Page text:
Cost or Investment? There’s a Difference
Come up with something new to sell! That’s often the directive of upper management when they’re looking for more profits. Such a focus, though, can overlook some real profit opportunities, right in material handling warehouses and distribution centers. Those opportunities can come through regular investment in new controls, software and systems.
Now I know, often, probably too often for many of you, vendors come out with new features and functions for controls, software and systems. Your hand probably moves to cover your wallet “automatically” when a salesman calls.
And we’ve sometimes cautioned against the onslaught of new features.
Applications do not need a complete changeover to new systems every year.
But they do need upgrades — probably more often than most managers would think. Technology improvements come in cycles. First it’s hardware coming out with neat capabilities. Then it’s software changing to take advantage of all the features enabled by the new hardware. Then it’s hardware advances, then software, and so on.
The best way to deal with the question of when to incorporate new features and functions is to develop a strategy. First, where are you now and where do you want to be in the next few years? Then plan regular intervals for reviewing your controls and systems and upgrade them accordingly.
To not do so can be costly, as the pharmaceutical industry is finding out. In some areas of automation, it has lagged behind. Many of its material handling operations are manual. According to Ed Rocel, Psion Teklogix, and others interviewed for this issue’s coverage of the pharma industry, the level of automation tends to be all over the place, ranging from clipboards to fairly recent models of PCs.
Now, though, the industry is finding itself in a bit of a bind because of a new FDA regulation. Plus, there are profit pressures from expiring patents, a slowdown in results from research and development, and challenges from customers over pricing. Add to this the current expectations of shareholders to raise more revenue in this economic climate, and it’s pretty hard to keep costs down and profits up.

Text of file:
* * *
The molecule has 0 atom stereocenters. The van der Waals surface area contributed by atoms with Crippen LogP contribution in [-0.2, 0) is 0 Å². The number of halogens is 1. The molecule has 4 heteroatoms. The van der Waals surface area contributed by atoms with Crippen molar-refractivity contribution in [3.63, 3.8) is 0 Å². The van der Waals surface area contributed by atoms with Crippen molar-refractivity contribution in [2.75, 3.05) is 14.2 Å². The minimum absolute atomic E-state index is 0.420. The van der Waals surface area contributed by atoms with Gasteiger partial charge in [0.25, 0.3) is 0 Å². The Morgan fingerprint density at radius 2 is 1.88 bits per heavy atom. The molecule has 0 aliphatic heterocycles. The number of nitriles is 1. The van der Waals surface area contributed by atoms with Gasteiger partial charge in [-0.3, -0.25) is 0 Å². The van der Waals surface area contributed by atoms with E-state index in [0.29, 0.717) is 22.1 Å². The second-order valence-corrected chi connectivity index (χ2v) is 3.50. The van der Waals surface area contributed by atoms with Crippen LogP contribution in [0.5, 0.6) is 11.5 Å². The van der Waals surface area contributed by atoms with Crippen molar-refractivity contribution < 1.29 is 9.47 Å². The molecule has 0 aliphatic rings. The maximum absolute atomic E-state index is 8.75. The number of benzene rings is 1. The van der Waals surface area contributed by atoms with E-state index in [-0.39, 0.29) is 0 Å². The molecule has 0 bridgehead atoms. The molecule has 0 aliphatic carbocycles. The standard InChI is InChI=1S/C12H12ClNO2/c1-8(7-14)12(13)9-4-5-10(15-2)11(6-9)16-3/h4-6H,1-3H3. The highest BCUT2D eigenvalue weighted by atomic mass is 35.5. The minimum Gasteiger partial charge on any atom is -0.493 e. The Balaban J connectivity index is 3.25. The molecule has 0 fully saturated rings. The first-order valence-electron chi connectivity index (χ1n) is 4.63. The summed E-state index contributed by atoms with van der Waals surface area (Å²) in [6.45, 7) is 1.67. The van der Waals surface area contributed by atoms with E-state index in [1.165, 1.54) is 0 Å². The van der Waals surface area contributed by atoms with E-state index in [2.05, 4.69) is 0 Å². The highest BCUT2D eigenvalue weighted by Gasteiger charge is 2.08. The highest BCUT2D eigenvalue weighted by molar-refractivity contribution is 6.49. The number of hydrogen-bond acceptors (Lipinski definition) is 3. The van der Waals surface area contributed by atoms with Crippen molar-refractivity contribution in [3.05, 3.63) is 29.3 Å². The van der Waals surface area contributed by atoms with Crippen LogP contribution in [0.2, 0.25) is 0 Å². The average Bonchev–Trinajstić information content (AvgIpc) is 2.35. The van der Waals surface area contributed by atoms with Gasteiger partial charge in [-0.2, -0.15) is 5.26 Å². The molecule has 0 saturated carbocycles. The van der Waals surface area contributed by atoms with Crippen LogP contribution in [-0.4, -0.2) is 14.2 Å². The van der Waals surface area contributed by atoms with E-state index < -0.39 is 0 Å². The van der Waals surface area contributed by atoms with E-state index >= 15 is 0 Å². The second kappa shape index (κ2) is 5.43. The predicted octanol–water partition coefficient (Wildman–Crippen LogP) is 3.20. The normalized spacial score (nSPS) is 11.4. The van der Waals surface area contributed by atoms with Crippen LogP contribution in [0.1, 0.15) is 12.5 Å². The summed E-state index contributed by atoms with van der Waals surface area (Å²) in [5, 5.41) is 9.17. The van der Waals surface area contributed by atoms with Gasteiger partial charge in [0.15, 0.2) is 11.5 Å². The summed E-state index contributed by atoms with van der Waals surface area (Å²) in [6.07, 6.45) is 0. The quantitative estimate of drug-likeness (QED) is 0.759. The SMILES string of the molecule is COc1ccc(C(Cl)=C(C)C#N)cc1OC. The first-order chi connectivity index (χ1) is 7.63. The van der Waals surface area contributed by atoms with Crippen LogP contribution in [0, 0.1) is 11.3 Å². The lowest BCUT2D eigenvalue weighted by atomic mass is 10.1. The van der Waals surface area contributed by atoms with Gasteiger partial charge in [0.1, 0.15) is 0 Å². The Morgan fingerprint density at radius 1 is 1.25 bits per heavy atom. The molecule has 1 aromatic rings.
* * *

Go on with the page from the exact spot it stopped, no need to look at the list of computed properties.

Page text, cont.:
Because of the new FDA regulation in particular, the pharma companies face the prospect of high costs. The regulation lets companies use electronically gathered data rather than paper. Eventually, that will save lots of money. In the short term, however, it can mean that these companies must make wholesale changes in their controls to take advantage of electronic recording. They can’t use old legacy systems because these systems lack specifically called-for features. Upgrading is an unattractive option because of the needs for integration, which is imperative for handling electronic data gathering. Thus, given the state of many legacy systems, it will be cheaper to buy new, even though that will cost lots of money.
In addition, the pharma industry always kept many processes as standalone, vertical systems because it was an easier way to handle required validation. But for integration, it will probably be better to buy new.
The end result for the pharma companies is that they may just break even because of the costs of catching up.
While the FDA regulation doesn’t apply to non-FDA-regulated industries, the ability to gather all process and procedure information electronically is something that can benefit any industry. If Ford and Firestone had such systems last year (and Ford is looking into installing such systems now), the tire debacle could have been less damaging.
If you’re a non-pharma company, you have an advantage. You’re already at a high state of automation and integration. Just don’t get behind. Examine your business strategies and goals, and develop a system of evaluating and installing new controls and systems on a controlled, regular basis. Money spent now can save you in the future.
Leslie Langnau, senior technical editor, [email protected]